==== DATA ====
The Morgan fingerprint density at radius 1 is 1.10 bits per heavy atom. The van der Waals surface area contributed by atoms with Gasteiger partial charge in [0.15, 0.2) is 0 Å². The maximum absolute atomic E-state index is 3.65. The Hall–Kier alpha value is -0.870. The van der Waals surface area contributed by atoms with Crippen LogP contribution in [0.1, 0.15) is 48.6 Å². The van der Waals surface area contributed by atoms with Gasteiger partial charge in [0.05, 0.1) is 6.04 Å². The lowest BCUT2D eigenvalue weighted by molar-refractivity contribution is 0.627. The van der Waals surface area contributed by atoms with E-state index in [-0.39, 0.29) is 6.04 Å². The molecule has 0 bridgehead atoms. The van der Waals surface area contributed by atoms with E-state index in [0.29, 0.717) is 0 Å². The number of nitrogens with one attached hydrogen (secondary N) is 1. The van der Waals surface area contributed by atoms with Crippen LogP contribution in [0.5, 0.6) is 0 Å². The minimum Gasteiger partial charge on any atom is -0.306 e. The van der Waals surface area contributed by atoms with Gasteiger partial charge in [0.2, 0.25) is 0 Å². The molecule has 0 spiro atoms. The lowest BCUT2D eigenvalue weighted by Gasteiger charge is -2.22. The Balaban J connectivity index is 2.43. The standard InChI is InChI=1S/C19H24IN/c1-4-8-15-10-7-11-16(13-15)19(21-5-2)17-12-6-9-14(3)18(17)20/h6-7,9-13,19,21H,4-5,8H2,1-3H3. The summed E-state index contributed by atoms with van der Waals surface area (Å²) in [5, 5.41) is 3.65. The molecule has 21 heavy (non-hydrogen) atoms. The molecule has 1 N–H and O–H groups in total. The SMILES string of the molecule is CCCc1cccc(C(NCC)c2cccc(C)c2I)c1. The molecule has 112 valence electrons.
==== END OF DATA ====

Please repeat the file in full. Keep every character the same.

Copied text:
The Morgan fingerprint density at radius 1 is 1.10 bits per heavy atom. The van der Waals surface area contributed by atoms with Gasteiger partial charge in [0.15, 0.2) is 0 Å². The maximum absolute atomic E-state index is 3.65. The Hall–Kier alpha value is -0.870. The van der Waals surface area contributed by atoms with Crippen LogP contribution in [0.1, 0.15) is 48.6 Å². The van der Waals surface area contributed by atoms with Gasteiger partial charge in [0.05, 0.1) is 6.04 Å². The lowest BCUT2D eigenvalue weighted by molar-refractivity contribution is 0.627. The van der Waals surface area contributed by atoms with E-state index in [-0.39, 0.29) is 6.04 Å². The molecule has 0 bridgehead atoms. The van der Waals surface area contributed by atoms with E-state index in [0.29, 0.717) is 0 Å². The number of nitrogens with one attached hydrogen (secondary N) is 1. The van der Waals surface area contributed by atoms with Crippen LogP contribution in [0.5, 0.6) is 0 Å². The minimum Gasteiger partial charge on any atom is -0.306 e. The van der Waals surface area contributed by atoms with Gasteiger partial charge in [0.2, 0.25) is 0 Å². The molecule has 0 spiro atoms. The lowest BCUT2D eigenvalue weighted by Gasteiger charge is -2.22. The Balaban J connectivity index is 2.43. The standard InChI is InChI=1S/C19H24IN/c1-4-8-15-10-7-11-16(13-15)19(21-5-2)17-12-6-9-14(3)18(17)20/h6-7,9-13,19,21H,4-5,8H2,1-3H3. The summed E-state index contributed by atoms with van der Waals surface area (Å²) in [5, 5.41) is 3.65. The molecule has 21 heavy (non-hydrogen) atoms. The molecule has 1 N–H and O–H groups in total. The SMILES string of the molecule is CCCc1cccc(C(NCC)c2cccc(C)c2I)c1. The molecule has 112 valence electrons.